Through the generosity of alumna Mildred Speranza, St. Kate’s will offer a $200 per credit stipend (off of $475) to a Catholic school teacher completing the Master of Arts in Education, Curriculum and Instruction or our New Technology Integration program.
Mildred Speranza graduated from St. Kate’s in 1939 with a degree in French and went on to receive law degrees from the University of Minnesota and William Mitchell. She was President of Produce Exchange Bank from 1960-1980. This family bank helped Italian immigrants in the early 20th century secure funding to buy homes and start businesses in Minnesota. She was one of the first women bank presidents. She attributed her own success, in part, to the strong education she received in Catholic schools. One arm of her generous and ongoing legacy of community building is to support teachers who work in Catholic settings.
Attend an online information session to learn more about this wonderful opportunity.
Congratulations to Abigael Morales!
Abigail Morales ’16, a student in the Master of Arts in Education, Curriculum and Instruction program, has been named as the recipient of the Mildred Speranza Award for Teachers in Catholic Settings.
Morales, who teaches 6th grade at Sacred Heart Elementary School in Monticello, Iowa, found out about the University ‘s graduate program through Facebook and learned of the award after speaking with admission representatives during an online information session.
“I loved that the school was founded on Catholic principles and continues to place a strong emphasis on social justice,” she says. “I am so excited to start this journey to grow professionally as a reflective educator so that I can continue to increase my students’ learning in meaningful ways.”
St. Kate’s as a whole affords students considerable opportunities to explore the many ways in which our work, our food, our consumption, our service, our spiritual practices contribute to the greater good. We consider plagiarism an integrity issue, and foster an environment where students know how to ask for help before “mistakes are made.” Even so, sometimes we may find ourselves entering “grey” areas where we wonder, “Is this ethical?”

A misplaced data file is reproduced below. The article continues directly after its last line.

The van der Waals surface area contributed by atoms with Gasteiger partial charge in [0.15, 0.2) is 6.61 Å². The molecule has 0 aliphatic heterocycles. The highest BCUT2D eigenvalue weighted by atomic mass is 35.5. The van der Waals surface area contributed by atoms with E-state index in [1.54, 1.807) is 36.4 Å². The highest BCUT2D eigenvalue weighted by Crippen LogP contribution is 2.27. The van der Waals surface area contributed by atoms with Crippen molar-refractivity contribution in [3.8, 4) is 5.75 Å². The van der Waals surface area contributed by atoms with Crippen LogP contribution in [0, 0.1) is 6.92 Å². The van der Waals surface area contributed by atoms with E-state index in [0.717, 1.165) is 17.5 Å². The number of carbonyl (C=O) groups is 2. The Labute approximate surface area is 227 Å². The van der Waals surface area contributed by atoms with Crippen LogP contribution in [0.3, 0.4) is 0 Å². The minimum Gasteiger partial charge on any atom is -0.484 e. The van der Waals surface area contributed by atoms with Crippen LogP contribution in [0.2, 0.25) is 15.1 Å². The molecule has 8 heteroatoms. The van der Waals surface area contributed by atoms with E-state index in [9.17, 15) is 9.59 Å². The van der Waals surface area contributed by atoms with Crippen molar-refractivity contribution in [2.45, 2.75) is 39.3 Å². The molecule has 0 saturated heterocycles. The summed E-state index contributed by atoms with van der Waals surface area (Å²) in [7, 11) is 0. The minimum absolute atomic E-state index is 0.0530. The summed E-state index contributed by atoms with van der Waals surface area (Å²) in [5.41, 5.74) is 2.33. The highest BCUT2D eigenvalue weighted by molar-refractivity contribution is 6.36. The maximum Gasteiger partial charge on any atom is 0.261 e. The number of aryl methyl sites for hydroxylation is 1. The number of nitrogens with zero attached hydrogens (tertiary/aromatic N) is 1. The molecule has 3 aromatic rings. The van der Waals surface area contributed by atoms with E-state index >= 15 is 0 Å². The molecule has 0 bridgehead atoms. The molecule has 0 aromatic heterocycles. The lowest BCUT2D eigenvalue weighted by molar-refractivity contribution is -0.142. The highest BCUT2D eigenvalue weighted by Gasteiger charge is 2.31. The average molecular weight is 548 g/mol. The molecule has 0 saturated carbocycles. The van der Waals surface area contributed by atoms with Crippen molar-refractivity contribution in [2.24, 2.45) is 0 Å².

This chart can be a helpful resources in considering this question as it relates to issues of academic integrity and plagiarism.
Did I Plagiarize?
During our back-to-school workshops the Education Department enjoyed opportunities to work with faculty across the university on a number of critical skills for facilitating student success. Dr. Kelly shared great strategies for building students’ critical thinking skills, Dr. Heacox led faculty considering strategies for differentiating instruction, and Dr. Anderson worked with Librarian Leann Suchy on Technology Integration skills.
Enjoy a review of your own tech integration skills here:
Using Digital Tools to Improve Student Outcomes or Faculty Efficiency
Hope you own back to school efforts have been rewarding and rejuvenating!
We’ve enjoyed working with experienced 1:1 Teachers and Tech Integration Specialists this summer from near and far as we polish the curriculum for our new online class on best practices in 1:1 Content Creation and Pedagogy. The themes are surprisingly universal from around the region, and the outcome of transformative practices after two or three years of implementation is the exciting ending about which we continue to hear.
Share your knowledge or sign up to learn more with St. Kate’s on link below.
1:1 Best Practices in Content Creation and Pedagogy